6. I think that so called “winterizer” fertilizers are a scam. They make people think that you should apply these products IN THE WINTER when the lawn does not make use of them. Yes, fertilizing your lawn in early fall (EARLY FALL, NOT WINTER) is the most important fertilization of the year in that it strengthens the turf as it stores carbs that are used to break dormancy the following spring. But in most areas, high nitrogen synthetic fertilizers just was into the water tables from mid-October on. Winterizer applied in mid to late fall, or the winter, God forbid, is a waste of time and money, not to mention an ecological danger.

    • I agree that the term could be misconstrued, BUT it’s hard to blame Scotts or anyone else for people who don’t know the proper definition of the word (particularly when the definition is stated at the beginning of this article). So, no I don’t think it’s a scam, but otherwise I think you’re absolutely correct. Time is definitely a factor in diminishing returns. Thanks for your input C.L.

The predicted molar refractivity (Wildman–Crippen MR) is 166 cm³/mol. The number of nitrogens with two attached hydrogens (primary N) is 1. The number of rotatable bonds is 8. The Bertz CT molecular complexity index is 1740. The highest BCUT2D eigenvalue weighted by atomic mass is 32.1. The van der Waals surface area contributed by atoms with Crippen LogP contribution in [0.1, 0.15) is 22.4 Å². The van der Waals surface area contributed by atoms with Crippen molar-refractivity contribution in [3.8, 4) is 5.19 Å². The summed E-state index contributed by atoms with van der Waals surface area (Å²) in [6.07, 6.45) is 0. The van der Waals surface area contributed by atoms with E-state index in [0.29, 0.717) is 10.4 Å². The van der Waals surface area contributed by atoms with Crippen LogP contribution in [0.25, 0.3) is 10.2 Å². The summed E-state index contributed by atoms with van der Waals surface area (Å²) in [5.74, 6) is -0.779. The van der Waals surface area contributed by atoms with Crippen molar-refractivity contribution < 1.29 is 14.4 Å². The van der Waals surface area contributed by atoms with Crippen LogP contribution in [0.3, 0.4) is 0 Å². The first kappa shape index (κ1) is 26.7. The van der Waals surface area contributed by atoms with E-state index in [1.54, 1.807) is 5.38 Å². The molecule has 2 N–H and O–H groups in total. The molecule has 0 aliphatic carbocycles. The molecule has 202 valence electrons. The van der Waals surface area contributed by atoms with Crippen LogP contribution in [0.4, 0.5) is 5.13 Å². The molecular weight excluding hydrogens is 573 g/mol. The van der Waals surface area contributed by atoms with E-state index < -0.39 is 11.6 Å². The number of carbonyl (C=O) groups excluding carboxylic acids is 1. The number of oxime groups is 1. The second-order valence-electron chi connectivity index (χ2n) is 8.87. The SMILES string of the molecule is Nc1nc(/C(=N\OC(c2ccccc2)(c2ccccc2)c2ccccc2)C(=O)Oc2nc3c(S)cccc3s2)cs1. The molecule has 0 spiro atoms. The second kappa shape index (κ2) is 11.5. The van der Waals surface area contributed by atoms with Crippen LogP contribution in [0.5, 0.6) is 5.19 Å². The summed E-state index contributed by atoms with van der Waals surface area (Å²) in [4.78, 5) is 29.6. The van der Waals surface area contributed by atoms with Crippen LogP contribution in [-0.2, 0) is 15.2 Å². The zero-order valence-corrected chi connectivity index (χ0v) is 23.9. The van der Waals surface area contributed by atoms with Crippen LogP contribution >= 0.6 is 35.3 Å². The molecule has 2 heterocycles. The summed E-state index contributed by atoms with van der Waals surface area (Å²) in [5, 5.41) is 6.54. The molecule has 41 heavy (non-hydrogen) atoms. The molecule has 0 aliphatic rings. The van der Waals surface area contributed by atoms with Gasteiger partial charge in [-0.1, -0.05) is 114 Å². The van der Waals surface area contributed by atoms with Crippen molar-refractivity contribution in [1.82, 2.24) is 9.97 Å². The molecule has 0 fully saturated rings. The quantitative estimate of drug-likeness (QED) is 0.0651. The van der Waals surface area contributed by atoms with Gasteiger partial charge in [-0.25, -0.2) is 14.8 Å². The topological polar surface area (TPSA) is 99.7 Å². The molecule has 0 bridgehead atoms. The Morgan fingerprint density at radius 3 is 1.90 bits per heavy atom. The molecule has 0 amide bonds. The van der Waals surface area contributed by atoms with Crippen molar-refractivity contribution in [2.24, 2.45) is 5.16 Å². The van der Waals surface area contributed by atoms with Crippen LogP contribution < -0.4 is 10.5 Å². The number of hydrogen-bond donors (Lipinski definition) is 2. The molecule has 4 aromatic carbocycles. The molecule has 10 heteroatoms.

7. In cold areas: The new recommendation that resulted from recent research by University of Wisconsin -Extension specialists. September 1st or Labor Day weekend should be the last fertilizer application of the year. Research shows that after that, the percentage of nitrogen taken up by the grass decreases dramatically and is, therefore, a waste.

  8. Thank you for your informative and unbiased summary regarding winterizing. This helped me a lot — and saved me some money.

  9. My lawn is covered 75% with leaves and they are still falling. Do I need to rake them all up before winterizing or will it do as well with the leaves blowing around?